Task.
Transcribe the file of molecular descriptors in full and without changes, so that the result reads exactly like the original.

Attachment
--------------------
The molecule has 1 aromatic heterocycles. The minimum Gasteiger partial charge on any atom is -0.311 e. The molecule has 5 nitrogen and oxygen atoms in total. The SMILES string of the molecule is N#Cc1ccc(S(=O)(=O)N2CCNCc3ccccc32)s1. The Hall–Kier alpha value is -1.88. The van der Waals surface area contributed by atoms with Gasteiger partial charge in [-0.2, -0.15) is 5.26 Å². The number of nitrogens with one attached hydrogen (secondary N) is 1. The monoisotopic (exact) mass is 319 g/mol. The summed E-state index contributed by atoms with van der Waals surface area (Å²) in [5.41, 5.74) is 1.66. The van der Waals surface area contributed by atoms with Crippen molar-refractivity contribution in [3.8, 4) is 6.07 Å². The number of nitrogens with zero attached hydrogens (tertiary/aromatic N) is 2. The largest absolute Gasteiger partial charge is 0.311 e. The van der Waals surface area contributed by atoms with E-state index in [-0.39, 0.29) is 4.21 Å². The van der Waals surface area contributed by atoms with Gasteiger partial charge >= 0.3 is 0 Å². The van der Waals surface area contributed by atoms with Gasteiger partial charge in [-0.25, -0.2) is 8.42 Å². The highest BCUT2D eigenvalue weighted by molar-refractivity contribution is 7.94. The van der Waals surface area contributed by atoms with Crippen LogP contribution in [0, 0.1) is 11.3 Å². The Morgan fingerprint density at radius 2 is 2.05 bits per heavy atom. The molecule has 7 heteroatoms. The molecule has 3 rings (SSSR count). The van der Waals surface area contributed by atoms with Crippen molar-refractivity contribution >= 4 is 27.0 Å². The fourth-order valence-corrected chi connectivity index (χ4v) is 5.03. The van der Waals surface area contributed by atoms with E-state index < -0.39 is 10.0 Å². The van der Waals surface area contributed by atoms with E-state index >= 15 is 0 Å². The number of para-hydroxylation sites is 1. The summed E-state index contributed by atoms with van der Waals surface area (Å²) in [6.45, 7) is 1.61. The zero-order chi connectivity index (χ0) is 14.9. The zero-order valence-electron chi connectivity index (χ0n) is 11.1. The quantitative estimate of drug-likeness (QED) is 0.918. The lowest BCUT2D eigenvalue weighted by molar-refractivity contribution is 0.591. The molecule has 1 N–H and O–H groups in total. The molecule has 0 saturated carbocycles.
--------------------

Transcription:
The molecule has 1 aromatic heterocycles. The minimum Gasteiger partial charge on any atom is -0.311 e. The molecule has 5 nitrogen and oxygen atoms in total. The SMILES string of the molecule is N#Cc1ccc(S(=O)(=O)N2CCNCc3ccccc32)s1. The Hall–Kier alpha value is -1.88. The van der Waals surface area contributed by atoms with Gasteiger partial charge in [-0.2, -0.15) is 5.26 Å². The number of nitrogens with one attached hydrogen (secondary N) is 1. The monoisotopic (exact) mass is 319 g/mol. The summed E-state index contributed by atoms with van der Waals surface area (Å²) in [5.41, 5.74) is 1.66. The van der Waals surface area contributed by atoms with Crippen molar-refractivity contribution in [3.8, 4) is 6.07 Å². The number of nitrogens with zero attached hydrogens (tertiary/aromatic N) is 2. The largest absolute Gasteiger partial charge is 0.311 e. The van der Waals surface area contributed by atoms with E-state index in [-0.39, 0.29) is 4.21 Å². The van der Waals surface area contributed by atoms with Gasteiger partial charge >= 0.3 is 0 Å². The van der Waals surface area contributed by atoms with Gasteiger partial charge in [-0.25, -0.2) is 8.42 Å². The highest BCUT2D eigenvalue weighted by molar-refractivity contribution is 7.94. The van der Waals surface area contributed by atoms with Crippen LogP contribution in [0, 0.1) is 11.3 Å². The Morgan fingerprint density at radius 2 is 2.05 bits per heavy atom. The molecule has 7 heteroatoms. The molecule has 3 rings (SSSR count). The van der Waals surface area contributed by atoms with Crippen molar-refractivity contribution >= 4 is 27.0 Å². The fourth-order valence-corrected chi connectivity index (χ4v) is 5.03. The van der Waals surface area contributed by atoms with E-state index < -0.39 is 10.0 Å². The van der Waals surface area contributed by atoms with E-state index >= 15 is 0 Å². The number of para-hydroxylation sites is 1. The summed E-state index contributed by atoms with van der Waals surface area (Å²) in [6.45, 7) is 1.61. The zero-order chi connectivity index (χ0) is 14.9. The zero-order valence-electron chi connectivity index (χ0n) is 11.1. The quantitative estimate of drug-likeness (QED) is 0.918. The lowest BCUT2D eigenvalue weighted by molar-refractivity contribution is 0.591. The molecule has 1 N–H and O–H groups in total. The molecule has 0 saturated carbocycles.